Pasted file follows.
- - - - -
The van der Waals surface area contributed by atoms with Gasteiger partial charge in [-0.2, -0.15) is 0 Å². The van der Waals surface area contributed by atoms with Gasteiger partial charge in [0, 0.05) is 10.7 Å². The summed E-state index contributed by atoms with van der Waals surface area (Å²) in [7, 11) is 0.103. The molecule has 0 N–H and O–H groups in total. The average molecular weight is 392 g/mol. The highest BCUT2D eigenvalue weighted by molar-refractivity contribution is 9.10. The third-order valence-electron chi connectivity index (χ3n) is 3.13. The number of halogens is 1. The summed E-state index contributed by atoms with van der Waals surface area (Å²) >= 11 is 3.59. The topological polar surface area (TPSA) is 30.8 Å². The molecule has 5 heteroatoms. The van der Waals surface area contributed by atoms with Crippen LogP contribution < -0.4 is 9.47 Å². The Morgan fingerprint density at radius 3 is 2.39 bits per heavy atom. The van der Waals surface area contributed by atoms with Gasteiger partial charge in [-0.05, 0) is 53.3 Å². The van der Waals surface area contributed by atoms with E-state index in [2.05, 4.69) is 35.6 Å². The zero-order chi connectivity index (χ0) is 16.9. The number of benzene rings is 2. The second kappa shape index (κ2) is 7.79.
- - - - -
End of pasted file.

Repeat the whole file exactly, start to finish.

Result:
The van der Waals surface area contributed by atoms with Gasteiger partial charge in [-0.2, -0.15) is 0 Å². The van der Waals surface area contributed by atoms with Gasteiger partial charge in [0, 0.05) is 10.7 Å². The summed E-state index contributed by atoms with van der Waals surface area (Å²) in [7, 11) is 0.103. The molecule has 0 N–H and O–H groups in total. The average molecular weight is 392 g/mol. The highest BCUT2D eigenvalue weighted by molar-refractivity contribution is 9.10. The third-order valence-electron chi connectivity index (χ3n) is 3.13. The number of halogens is 1. The summed E-state index contributed by atoms with van der Waals surface area (Å²) >= 11 is 3.59. The topological polar surface area (TPSA) is 30.8 Å². The molecule has 5 heteroatoms. The van der Waals surface area contributed by atoms with Crippen LogP contribution < -0.4 is 9.47 Å². The Morgan fingerprint density at radius 3 is 2.39 bits per heavy atom. The van der Waals surface area contributed by atoms with Gasteiger partial charge in [-0.05, 0) is 53.3 Å². The van der Waals surface area contributed by atoms with E-state index in [2.05, 4.69) is 35.6 Å². The zero-order chi connectivity index (χ0) is 16.9. The number of benzene rings is 2. The second kappa shape index (κ2) is 7.79.